Table of Contents
ISRN Otolaryngology
Volume 2013, Article ID 973401, 6 pages
Clinical Study

Pilot Study to Evaluate Hearing Aid Service Delivery Model and Measure Benefit Using Self-Report Outcome Measures Using Community Hearing Workers in a Developing Country

1Unit I, Department of ENT, Christian Medical College, Vellore 632001, India
2Department of CHAD, Christian Medical College, Vellore 632001, India

Received 8 December 2012; Accepted 30 December 2012

Academic Editors: A. D. Rapidis and M. Reiß

Copyright © 2013 Lingamdenne Paul Emerson et al. This is an open access article distributed under the Creative Commons Attribution License, which permits unrestricted use, distribution, and reproduction in any medium, provided the original work is properly cited.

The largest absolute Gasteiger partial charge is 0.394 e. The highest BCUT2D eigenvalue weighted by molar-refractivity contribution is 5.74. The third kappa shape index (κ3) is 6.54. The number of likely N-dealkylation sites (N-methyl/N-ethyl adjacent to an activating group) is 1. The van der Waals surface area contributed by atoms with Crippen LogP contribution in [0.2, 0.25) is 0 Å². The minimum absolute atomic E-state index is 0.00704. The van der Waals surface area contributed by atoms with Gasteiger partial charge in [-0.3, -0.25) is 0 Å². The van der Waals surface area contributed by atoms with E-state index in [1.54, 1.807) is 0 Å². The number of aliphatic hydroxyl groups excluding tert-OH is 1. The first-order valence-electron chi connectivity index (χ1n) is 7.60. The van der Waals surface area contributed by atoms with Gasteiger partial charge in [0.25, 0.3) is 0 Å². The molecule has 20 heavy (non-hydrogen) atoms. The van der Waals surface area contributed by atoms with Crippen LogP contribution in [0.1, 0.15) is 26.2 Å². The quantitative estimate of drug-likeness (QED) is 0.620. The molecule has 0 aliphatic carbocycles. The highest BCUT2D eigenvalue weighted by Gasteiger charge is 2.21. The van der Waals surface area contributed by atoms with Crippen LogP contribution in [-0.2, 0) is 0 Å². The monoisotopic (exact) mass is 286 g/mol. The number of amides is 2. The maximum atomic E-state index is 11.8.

Hearing loss is a major handicap in developing countries with paucity of trained audiologists and limited resources. In this pilot study trained community health workers were used to provide comprehensive hearing aid services in the community. One hundred and eleven patients were fitted with semi-digital hearing aid and were evaluated over a period of six months. They were assessed using self-report outcome measure APHAB. Results show that trained CHWs are effective in detecting disabling hearing loss and in providing HAs. APHAB can identify and pick up significant improvements in communication in daily activities and provides a realistic expectation of the benefits of a hearing aid. The model of using trained CHWs to provide rehabilitative services in audiology along with self-report outcome measures can be replicated in other developing countries.